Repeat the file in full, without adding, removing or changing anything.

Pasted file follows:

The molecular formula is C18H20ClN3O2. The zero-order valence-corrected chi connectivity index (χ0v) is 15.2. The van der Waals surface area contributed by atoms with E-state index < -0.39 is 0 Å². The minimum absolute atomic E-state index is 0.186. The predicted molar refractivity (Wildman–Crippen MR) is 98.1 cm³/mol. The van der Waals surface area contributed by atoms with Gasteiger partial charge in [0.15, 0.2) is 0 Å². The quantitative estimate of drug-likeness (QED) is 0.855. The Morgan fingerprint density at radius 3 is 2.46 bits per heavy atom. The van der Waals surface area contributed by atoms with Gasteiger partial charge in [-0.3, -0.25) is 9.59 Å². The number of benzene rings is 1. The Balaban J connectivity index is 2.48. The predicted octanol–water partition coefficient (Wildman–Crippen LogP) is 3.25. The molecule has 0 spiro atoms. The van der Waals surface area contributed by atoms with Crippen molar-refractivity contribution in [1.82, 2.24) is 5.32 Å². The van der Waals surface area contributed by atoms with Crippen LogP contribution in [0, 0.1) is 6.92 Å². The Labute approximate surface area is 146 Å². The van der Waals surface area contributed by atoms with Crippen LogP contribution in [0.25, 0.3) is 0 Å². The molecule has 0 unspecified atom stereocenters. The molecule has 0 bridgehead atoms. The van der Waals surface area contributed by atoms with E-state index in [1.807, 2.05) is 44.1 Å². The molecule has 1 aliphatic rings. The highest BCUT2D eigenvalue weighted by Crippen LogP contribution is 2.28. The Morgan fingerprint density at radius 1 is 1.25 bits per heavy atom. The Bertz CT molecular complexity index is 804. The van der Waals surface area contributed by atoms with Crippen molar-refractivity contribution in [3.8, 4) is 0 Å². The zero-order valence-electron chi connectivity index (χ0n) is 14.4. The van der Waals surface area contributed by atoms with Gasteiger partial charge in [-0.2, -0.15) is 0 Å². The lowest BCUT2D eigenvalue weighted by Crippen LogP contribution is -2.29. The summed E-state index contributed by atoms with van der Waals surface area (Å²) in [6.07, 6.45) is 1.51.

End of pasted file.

The molecular formula is C18H20ClN3O2. The zero-order valence-corrected chi connectivity index (χ0v) is 15.2. The van der Waals surface area contributed by atoms with E-state index < -0.39 is 0 Å². The minimum absolute atomic E-state index is 0.186. The predicted molar refractivity (Wildman–Crippen MR) is 98.1 cm³/mol. The van der Waals surface area contributed by atoms with Gasteiger partial charge in [0.15, 0.2) is 0 Å². The quantitative estimate of drug-likeness (QED) is 0.855. The Morgan fingerprint density at radius 3 is 2.46 bits per heavy atom. The van der Waals surface area contributed by atoms with Gasteiger partial charge in [-0.3, -0.25) is 9.59 Å². The number of benzene rings is 1. The Balaban J connectivity index is 2.48. The predicted octanol–water partition coefficient (Wildman–Crippen LogP) is 3.25. The molecule has 0 spiro atoms. The van der Waals surface area contributed by atoms with Crippen molar-refractivity contribution in [1.82, 2.24) is 5.32 Å². The van der Waals surface area contributed by atoms with Crippen LogP contribution in [0, 0.1) is 6.92 Å². The Labute approximate surface area is 146 Å². The van der Waals surface area contributed by atoms with Crippen LogP contribution in [0.25, 0.3) is 0 Å². The molecule has 0 unspecified atom stereocenters. The molecule has 0 bridgehead atoms. The van der Waals surface area contributed by atoms with E-state index in [1.807, 2.05) is 44.1 Å². The molecule has 1 aliphatic rings. The highest BCUT2D eigenvalue weighted by Crippen LogP contribution is 2.28. The Morgan fingerprint density at radius 1 is 1.25 bits per heavy atom. The Bertz CT molecular complexity index is 804. The van der Waals surface area contributed by atoms with Crippen molar-refractivity contribution in [3.8, 4) is 0 Å². The zero-order valence-electron chi connectivity index (χ0n) is 14.4. The van der Waals surface area contributed by atoms with Gasteiger partial charge in [-0.2, -0.15) is 0 Å². The lowest BCUT2D eigenvalue weighted by Crippen LogP contribution is -2.29. The summed E-state index contributed by atoms with van der Waals surface area (Å²) in [6.07, 6.45) is 1.51.